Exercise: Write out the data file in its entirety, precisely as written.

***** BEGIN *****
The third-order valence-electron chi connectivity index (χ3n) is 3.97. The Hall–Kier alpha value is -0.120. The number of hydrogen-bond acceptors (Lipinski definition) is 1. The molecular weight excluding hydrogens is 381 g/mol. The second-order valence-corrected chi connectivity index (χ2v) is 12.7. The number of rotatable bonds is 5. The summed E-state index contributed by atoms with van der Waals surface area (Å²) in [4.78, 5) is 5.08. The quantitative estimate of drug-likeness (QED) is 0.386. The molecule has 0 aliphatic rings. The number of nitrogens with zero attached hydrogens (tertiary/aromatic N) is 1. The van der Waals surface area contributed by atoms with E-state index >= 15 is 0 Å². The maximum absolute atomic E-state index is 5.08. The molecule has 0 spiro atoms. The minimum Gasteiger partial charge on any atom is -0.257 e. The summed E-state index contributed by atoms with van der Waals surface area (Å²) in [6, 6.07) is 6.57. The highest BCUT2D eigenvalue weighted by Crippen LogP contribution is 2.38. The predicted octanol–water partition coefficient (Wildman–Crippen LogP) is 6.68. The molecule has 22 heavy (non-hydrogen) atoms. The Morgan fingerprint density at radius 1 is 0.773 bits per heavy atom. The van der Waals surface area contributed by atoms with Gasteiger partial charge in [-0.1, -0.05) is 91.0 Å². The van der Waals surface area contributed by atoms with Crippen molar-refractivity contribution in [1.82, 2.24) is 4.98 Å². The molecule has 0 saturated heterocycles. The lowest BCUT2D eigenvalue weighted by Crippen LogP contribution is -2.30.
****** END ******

The third-order valence-electron chi connectivity index (χ3n) is 3.97. The Hall–Kier alpha value is -0.120. The number of hydrogen-bond acceptors (Lipinski definition) is 1. The molecular weight excluding hydrogens is 381 g/mol. The second-order valence-corrected chi connectivity index (χ2v) is 12.7. The number of rotatable bonds is 5. The summed E-state index contributed by atoms with van der Waals surface area (Å²) in [4.78, 5) is 5.08. The quantitative estimate of drug-likeness (QED) is 0.386. The molecule has 0 aliphatic rings. The number of nitrogens with zero attached hydrogens (tertiary/aromatic N) is 1. The van der Waals surface area contributed by atoms with E-state index >= 15 is 0 Å². The maximum absolute atomic E-state index is 5.08. The molecule has 0 spiro atoms. The minimum Gasteiger partial charge on any atom is -0.257 e. The summed E-state index contributed by atoms with van der Waals surface area (Å²) in [6, 6.07) is 6.57. The highest BCUT2D eigenvalue weighted by Crippen LogP contribution is 2.38. The predicted octanol–water partition coefficient (Wildman–Crippen LogP) is 6.68. The molecule has 22 heavy (non-hydrogen) atoms. The Morgan fingerprint density at radius 1 is 0.773 bits per heavy atom. The van der Waals surface area contributed by atoms with Gasteiger partial charge in [-0.1, -0.05) is 91.0 Å². The van der Waals surface area contributed by atoms with Crippen molar-refractivity contribution in [1.82, 2.24) is 4.98 Å². The molecule has 0 saturated heterocycles. The lowest BCUT2D eigenvalue weighted by Crippen LogP contribution is -2.30.